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Alexandria voter part of Senate recount saga

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When Ole Nyland of Alexandria voted last fall, he did what he's been doing for the last three or four elections.

He got an absentee ballot and visited his wife, Eleanor, at Knute Nelson nursing home. Together, they went through their ballots and decided who to vote for.

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Because Ole can't see very well, Eleanor marked his ballot for him. "She's pretty fussy about the ballot - she makes sure the circles are all filled in," Ole said.

Then they put the completed ballots in the mail, hoping their candidates would win and thinking that would be the end of that.

Now, four months later, Ole Nyland's ballot is among 400 rejected and disputed absentee ballots that a panel of three judges has ordered to be examined and possibly counted as part of the contested U.S. Senate race between Norm Coleman and Al Franken.

A list of the voters' names on the 400 ballots was made public and Ole Nyland is the only one from Douglas County.

When the Echo Press contacted Ole on Wednesday and told him his ballot is now part of the embattled recount process, he was stunned. He was even more shocked to learn that his ballot hasn't been counted - at least not yet.

"You're kidding me!" he said. "Boy, I tell you I'd really be interested in why there is a dispute with it [his ballot]...I thought we did everything right."

As it turned out, Ole's ballot was rejected because it didn't contain a valid proof of his residence, according to Vicki Doehling, Douglas County elections administrator.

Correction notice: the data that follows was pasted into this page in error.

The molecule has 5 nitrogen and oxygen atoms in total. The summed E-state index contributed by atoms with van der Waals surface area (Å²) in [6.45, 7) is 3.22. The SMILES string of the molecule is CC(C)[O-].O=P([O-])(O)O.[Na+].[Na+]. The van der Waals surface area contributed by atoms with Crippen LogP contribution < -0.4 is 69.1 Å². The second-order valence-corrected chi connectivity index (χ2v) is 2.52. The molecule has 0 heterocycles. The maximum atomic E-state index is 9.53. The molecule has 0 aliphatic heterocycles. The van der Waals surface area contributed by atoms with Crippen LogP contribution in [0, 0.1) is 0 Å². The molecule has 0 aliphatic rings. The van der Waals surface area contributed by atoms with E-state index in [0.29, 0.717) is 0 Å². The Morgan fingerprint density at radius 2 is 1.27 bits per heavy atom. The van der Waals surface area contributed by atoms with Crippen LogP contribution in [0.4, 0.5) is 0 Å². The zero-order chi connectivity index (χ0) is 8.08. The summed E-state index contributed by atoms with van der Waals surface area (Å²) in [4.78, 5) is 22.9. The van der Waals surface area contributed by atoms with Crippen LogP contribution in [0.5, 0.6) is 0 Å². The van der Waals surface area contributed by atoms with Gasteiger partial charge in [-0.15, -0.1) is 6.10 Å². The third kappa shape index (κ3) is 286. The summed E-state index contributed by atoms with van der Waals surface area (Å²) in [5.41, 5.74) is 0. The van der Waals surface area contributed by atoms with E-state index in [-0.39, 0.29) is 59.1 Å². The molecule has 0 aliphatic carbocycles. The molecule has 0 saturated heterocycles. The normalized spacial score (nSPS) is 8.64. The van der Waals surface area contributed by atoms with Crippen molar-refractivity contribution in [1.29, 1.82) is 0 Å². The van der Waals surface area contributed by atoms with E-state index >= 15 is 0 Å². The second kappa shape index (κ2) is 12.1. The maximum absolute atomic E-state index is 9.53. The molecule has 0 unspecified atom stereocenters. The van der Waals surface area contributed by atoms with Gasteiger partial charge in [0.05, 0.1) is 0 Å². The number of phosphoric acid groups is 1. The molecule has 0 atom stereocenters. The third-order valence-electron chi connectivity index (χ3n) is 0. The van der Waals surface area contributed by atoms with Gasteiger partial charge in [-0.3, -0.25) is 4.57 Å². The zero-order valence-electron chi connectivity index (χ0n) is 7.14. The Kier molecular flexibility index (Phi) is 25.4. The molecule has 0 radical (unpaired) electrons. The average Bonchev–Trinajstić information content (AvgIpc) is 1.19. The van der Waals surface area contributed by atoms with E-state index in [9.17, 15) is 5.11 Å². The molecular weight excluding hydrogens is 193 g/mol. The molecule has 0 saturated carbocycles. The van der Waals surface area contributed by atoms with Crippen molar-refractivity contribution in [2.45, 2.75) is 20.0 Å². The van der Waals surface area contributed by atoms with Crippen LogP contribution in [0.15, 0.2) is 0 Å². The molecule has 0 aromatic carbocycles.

The ballot didn't contain a voter registration card, as it should, and even though the county later received the card in the mail, it still didn't contain a driver's license number or other identification to verify his address or status as a registered voter.

Doehling, as requested by the recount judges, mailed the rejected ballot to the secretary of state's office on Wednesday.

"For the voter's sake, I hope it gets counted," Doehling said. "I think our office acted properly in rejecting the ballot but it's now in the hands of the court."

The judges are expected to go through the ballots - but not necessarily all of them - next week in the Supreme Court room at the Minnesota Judicial Center in St. Paul. Fewer than 400 of the ballots may be counted if some are deemed ineligible upon further examination.

About half of the absentee ballots came from Hennepin, Ramsey and St. Louis counties, which heavily supported Franken in the election.

Coleman's lawyers were disappointed with the judges' decision. They wanted more ballots to be considered, which would increase the chance of overcoming Franken's 225-vote lead in the recount.

Coleman's lawyers have vowed to take the matter to the Minnesota Supreme Court. (See related story for more on the recount process.)

At this point, no one knows what will become of Ole's ballot, although he has a strong opinion about what the outcome should be.

"If there is a dispute, I would tell them who I voted for," he said. "I voted for Franken."

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